Grenada PM describes Beryl’s impact on Carriacou as ‘Armageddon’

Grenada PM describes Beryl’s impact on Carriacou as ‘Armageddon’

Grenada Prime Minister Dickon Mitchell has described the devastation of hurricane ravaged Carriacou and Petite Martinique as reminiscent of the biblical Armageddon.

Mitchell toured Carriacou and Petite Martinique on a helicopter yesterday to get a firsthand view of Hurricane Beryl’s impact on the islands.

“Having seen the destruction myself, there is nothing that can really prepare you to see this level of destruction,” he said at a media briefing last evening.

Beryl made landfall on Carriacou on July 1 as a strong category four hurricane.

National Disaster Management Agency (NaDMA) Coordinator Dr Terence Walters said over 90 per cent of buildings on Carriacou and Petite Martinique are either damaged or destroyed.

Mitchell said it will be a long time before Carriacou and Petite Martinique recover both their natural environment and man-made infrastructure.

The prime minister has expressed gratitude to Grenadians, as well as regional and international volunteers and agencies, for promptly assisting islanders during their time of need.

An emergency meeting of cabinet was held last night, and a decision was taken to hold a national cleanup campaign on mainland Grenada from July 6.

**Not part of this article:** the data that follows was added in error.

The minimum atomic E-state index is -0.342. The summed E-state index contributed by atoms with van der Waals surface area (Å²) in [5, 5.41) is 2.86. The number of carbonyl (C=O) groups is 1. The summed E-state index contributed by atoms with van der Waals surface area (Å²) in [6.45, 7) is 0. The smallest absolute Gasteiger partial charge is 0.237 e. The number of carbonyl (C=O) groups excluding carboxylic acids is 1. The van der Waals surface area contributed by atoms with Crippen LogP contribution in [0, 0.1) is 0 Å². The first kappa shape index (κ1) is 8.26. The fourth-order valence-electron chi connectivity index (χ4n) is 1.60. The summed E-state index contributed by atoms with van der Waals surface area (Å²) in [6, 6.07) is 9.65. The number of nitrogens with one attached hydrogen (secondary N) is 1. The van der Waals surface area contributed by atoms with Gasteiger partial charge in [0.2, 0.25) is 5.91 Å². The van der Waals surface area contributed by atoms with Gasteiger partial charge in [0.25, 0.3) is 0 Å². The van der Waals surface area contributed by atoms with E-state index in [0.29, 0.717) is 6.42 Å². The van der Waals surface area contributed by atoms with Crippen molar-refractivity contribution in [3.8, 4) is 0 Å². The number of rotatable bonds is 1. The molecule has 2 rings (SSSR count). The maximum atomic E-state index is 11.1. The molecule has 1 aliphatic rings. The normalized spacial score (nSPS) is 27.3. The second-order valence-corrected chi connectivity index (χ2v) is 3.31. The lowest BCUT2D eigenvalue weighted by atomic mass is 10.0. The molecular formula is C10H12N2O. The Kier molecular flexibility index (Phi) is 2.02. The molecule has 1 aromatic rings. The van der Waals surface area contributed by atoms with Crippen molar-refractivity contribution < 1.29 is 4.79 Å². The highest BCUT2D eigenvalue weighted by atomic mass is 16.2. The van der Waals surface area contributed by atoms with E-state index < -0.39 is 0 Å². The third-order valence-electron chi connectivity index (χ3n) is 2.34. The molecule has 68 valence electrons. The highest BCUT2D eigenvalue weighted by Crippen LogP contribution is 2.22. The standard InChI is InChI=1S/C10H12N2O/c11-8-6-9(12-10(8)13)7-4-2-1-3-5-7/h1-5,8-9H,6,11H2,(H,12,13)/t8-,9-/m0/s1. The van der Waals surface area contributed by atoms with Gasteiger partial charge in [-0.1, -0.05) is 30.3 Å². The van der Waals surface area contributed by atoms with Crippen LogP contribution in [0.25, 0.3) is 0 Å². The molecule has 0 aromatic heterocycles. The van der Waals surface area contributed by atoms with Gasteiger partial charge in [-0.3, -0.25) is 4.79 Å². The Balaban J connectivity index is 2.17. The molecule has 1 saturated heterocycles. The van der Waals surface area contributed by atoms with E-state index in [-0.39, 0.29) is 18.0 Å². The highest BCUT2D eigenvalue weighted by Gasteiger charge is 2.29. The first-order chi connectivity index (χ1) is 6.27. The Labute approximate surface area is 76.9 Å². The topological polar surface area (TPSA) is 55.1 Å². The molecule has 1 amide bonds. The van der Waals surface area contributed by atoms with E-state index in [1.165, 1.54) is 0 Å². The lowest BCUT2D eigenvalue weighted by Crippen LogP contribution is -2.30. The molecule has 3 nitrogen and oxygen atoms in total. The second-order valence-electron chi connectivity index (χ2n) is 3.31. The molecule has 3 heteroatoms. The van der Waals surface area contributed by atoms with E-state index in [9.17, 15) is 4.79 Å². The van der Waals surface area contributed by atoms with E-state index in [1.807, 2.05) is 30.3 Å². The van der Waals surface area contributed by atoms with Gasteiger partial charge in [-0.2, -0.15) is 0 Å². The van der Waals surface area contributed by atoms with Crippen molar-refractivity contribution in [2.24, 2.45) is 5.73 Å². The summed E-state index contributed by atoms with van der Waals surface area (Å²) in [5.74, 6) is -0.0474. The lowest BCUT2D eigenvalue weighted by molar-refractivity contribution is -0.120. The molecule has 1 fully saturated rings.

“We are asking all citizens to come out, particularly in the northern parishes and to ensure that we clean up the destruction brought by the hurricane,” he said.

“Grenada belongs to us. It is for us to ensure that we take the lead in beginning to clean up our environment and in beginning to restore normalcy to our various villages. We Know it is not something that will happen overnight, but we certainly believe that in the next week to two and a half weeks we should have a complete clean up.”

Mitchell said the situation in Carriacou is “enormous” and will require a detailed plan.

A task force will be established to focus on cleaning up the island, which is 37.7 square kilometres in size.

The cabinet also agreed to create a task force, who will conduct a detailed assessment of loss and damage the country has suffered.

“We need to make sure that we record accurately the loss, the damage, and that we are able to quantify this, because it has significant implications for the economy of Grenada, for the government’s fiscal situation, and for some of our contractual obligations, liabilities, as well as benefits. As you are aware, Grenada does have a catastrophic risk insurance policy, and so we need to be able to determine whether we have reached the threshold to claim under this policy,” the prime minister said.

Mitchell stated the finance minister has also written to international lending agencies to trigger the suspension clause of loans due to the hurricane.

Another task force will be responsible for coordinating international and regional relief efforts.

  • PublishedJuly 3, 2024